Friday, December 17, 2010

Newsflash: IMF Is Nervous of Labor Parties

. Friday, December 17, 2010

File this one under "obvious":

"The likely change in government in 2011 increases the political risks," that Ireland will not follow through on the deep budget cuts, bank restructuring and other measures promised to restore the economy, the report said in a section assessing the country's ability to repay IMF loans. ...

Still, the IMF said that the political risks to the program are "considerable," adding uncertainty to a process that has roiled European markets and heightened the sense of confusion around how the continent - and particularly the 16 nations that share the euro as a currency - will settle a long list of economic problems.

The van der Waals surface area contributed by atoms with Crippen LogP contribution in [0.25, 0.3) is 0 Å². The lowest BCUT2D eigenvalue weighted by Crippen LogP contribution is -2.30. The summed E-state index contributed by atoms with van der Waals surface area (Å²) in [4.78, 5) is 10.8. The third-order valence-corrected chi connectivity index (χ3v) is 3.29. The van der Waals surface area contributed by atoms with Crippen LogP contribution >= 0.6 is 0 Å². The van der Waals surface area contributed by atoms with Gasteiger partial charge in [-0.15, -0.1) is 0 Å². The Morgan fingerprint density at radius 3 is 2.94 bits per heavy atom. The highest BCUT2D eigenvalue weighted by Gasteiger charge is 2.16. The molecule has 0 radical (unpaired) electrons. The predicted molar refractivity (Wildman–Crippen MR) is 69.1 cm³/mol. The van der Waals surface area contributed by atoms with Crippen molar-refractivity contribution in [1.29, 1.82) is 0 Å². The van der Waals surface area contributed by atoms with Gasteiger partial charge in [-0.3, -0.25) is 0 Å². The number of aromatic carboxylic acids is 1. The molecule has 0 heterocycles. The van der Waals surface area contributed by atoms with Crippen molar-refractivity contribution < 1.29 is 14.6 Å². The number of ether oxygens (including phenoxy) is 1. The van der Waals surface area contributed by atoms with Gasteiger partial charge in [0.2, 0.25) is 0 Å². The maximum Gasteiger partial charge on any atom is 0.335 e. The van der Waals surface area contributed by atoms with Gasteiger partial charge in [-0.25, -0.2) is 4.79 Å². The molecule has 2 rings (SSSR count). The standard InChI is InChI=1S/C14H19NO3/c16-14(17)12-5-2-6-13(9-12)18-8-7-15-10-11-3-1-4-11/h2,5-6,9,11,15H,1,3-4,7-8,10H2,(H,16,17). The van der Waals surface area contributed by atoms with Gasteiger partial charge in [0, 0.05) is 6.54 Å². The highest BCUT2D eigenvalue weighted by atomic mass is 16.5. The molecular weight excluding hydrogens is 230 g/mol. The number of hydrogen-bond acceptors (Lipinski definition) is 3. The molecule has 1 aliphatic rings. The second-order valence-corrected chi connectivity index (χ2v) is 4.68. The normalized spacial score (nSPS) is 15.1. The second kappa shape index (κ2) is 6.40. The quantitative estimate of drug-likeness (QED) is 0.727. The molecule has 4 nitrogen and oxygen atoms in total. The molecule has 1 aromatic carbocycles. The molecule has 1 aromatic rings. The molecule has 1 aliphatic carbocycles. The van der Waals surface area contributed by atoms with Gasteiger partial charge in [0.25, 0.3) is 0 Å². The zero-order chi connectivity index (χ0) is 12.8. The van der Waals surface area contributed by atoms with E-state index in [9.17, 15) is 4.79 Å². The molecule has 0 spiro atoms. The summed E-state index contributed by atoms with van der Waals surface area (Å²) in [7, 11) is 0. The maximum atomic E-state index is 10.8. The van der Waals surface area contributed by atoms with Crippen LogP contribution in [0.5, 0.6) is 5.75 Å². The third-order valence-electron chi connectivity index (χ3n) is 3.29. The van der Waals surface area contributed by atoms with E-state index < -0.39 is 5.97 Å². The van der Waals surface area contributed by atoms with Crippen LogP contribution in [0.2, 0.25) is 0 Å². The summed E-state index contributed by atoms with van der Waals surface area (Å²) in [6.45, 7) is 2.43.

The thing to note here is that the Irish government did not originally want EU/IMF funds, and the opposition party still doesn't. If the Irish Labour Party wins next year's election, as it appears they will, then it seems likely that Ireland will renege on the agreement. And quite frankly they should. The Irish got a raw deal that is brazenly engineered to benefit European bankers over the populace. Ireland can point to Iceland's better-than-expected performance since it refused to guarantee its banking sector's debts and get better terms, or else boycott any deal, allow their banks to default, leave the Euro and devalue the currency, and try to recover that way. Either way, there is no reason to stick to the deal as it stands.


Thomas Oatley said...

Not so obvious, if you ask me, given that the change in government is endogenous to the pain imposed by the stabilization and consolidation.

Newsflash: IMF Is Nervous of Labor Parties




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